Adenocarcinoma of the lung
Medically reviewed by Drugs.com. Last updated on Feb 5, 2020.
What is Adenocarcinoma of the lung?
Adenocarcinoma of the lung is a type of non-small cell lung cancer. It occurs when abnormal lung cells multiply out of control and form a tumor. Eventually, tumor cells can spread (metastasize) to other parts of the body including the
- lymph nodes around and between the lungs
- adrenal glands
Compared with other types of lung cancer, adenocarcinoma is more likely to be contained in one area. If it is truly localized, it may respond to treatment better than other lung cancers.
Adenocarcinoma is the most common form of lung cancer. It's generally found in smokers. However, it is the most common type of lung cancer in nonsmokers. It is also the most common form of lung cancer in women and people younger than 45.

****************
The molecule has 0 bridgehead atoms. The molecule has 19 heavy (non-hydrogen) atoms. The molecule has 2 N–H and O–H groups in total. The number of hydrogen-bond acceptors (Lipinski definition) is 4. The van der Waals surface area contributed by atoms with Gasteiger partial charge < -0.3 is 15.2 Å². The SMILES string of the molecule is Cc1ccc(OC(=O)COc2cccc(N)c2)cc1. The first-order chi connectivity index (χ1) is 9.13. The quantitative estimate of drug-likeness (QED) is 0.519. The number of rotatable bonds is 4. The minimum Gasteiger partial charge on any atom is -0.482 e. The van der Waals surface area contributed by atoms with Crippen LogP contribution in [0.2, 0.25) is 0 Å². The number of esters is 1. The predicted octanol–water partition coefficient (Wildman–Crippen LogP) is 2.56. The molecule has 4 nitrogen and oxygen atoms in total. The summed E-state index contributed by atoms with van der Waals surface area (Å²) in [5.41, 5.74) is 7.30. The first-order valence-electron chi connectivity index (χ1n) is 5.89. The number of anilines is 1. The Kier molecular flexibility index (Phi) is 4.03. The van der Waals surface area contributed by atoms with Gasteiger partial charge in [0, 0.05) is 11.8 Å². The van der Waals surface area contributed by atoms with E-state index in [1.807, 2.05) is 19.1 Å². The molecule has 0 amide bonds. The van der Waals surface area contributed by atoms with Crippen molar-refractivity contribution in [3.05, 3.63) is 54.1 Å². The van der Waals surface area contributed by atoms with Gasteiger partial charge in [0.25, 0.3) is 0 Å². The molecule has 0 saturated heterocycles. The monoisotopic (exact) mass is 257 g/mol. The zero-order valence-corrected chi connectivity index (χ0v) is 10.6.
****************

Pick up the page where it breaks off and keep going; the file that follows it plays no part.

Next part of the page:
As with other forms of lung cancer, your risk of adenocarcinoma increases if you
- Smoke. Smoking cigarettes is by far the leading risk factor for lung cancer. In fact, cigarette smokers are 13 times more likely to develop lung cancer than nonsmokers. Cigar and pipe smoking are almost as likely to cause lung cancer as cigarette smoking.
- Breathe tobacco smoke. Nonsmokers who inhale fumes from cigarette, cigar, and pipe smoking have an increased risk of lung cancer.
- Are exposed to radon gas. Radon is a colorless, odorless radioactive gas formed in the ground. It seeps into the lower floors of homes and other buildings and can contaminate drinking water. Radon exposure is the second leading cause of lung cancer. It's not clear whether elevated radon levels contribute to lung cancer in nonsmokers. But radon exposure does contribute to increased rates of lung cancer in smokers and in people who regularly breathe high amounts of the gas (miners, for example). You can test radon levels in your home with a radon testing kit.